New Delhi: Stating that India is facing "energy famine", the government on Sunday said agitations against setting up of power plants, such as the one at Kudankulam nuclear plant, are preventing the country from achieving its energy requirement.
    
Stressing that India needed to look beyond coal-fired power plants to meet its massive energy requirements, Finance Minister Pranab Mukherjee said: "...coal linkages, coal production is fine...but the other sources of energy (need to be exploited) because the country is having energy famine."
    
Speaking at a CII function, he said: "...if everywhere the agitation starts, then how the energy requirement from multiple sources could be met?"
    
He said that the country has never achieved energy target in five year plan periods.
    
"Last five year plan, our target was 78,000 MW, revised target was 62,000 MW and ultimately we would not achieve more than 54,000-55,000 MW," he said.
    
The finance minister lamented that agitations against nuclear power plants are going on in almost all the states following the Fukushima disaster in Japan last year.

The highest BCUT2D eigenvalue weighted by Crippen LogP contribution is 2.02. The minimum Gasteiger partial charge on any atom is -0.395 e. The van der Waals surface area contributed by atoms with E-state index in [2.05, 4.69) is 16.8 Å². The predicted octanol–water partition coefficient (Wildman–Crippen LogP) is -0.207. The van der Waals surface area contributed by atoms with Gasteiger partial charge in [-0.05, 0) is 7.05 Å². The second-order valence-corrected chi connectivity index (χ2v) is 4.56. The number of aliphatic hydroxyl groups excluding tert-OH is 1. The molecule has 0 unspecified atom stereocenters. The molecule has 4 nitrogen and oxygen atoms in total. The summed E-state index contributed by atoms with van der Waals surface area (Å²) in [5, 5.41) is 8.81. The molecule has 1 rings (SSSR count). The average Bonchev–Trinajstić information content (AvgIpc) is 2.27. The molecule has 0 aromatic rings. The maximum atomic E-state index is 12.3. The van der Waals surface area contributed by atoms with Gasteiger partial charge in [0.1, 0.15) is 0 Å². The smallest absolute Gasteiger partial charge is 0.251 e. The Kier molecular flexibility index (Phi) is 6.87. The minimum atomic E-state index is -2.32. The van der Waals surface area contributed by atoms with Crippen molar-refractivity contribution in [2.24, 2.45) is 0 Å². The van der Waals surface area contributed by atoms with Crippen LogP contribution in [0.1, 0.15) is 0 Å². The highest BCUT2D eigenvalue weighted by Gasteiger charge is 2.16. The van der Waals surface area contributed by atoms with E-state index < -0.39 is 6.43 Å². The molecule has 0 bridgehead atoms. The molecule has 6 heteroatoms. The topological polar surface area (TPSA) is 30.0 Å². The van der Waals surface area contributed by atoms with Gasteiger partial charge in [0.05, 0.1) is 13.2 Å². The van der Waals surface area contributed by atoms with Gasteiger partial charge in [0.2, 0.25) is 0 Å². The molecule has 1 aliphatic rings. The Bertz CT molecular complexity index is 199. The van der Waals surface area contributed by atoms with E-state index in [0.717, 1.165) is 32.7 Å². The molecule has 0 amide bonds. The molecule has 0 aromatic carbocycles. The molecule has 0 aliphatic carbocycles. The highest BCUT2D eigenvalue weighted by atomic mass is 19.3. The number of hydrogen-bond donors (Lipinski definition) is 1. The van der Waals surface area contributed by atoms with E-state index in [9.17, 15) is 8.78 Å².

"Almost every state, which earlier showed its interest for the nuclear power plant are coming back and agitation is going on about the acquisition of land because some accident in some parts of the world has completely seconded it...each and every state, agitations are going on," he said.
    
Referring to the Kudankulam nuclear plant agitations he said: "Thank God that we have been able to resolve the issue of the Kudankulam".
     
He regretted that even after the UPA "risked the existence' of the government to bring the civil nuclear cooperation agreement to augment the country's energy supplies "domestic agitations are going on". Mukherjee said that it is not only the nuclear plants but others such as hydel power plants are also suffering due to agitations.
    
Three hydel power projects, including Lohari-Nagpalla where investments upto Rs 700 crore have been made, were abandoned due to agitations, he added.
    
It is not only in upstream rivers, "but even in the downstream run of the river project, agitations are going on. For hydel, sources exploitation are becoming more and more difficult", Mukherjee said.
    
"...it is really becoming (a) challenging task and where we could have achieved much more without making any problem but always we change our mindset", he said.

(Agencies)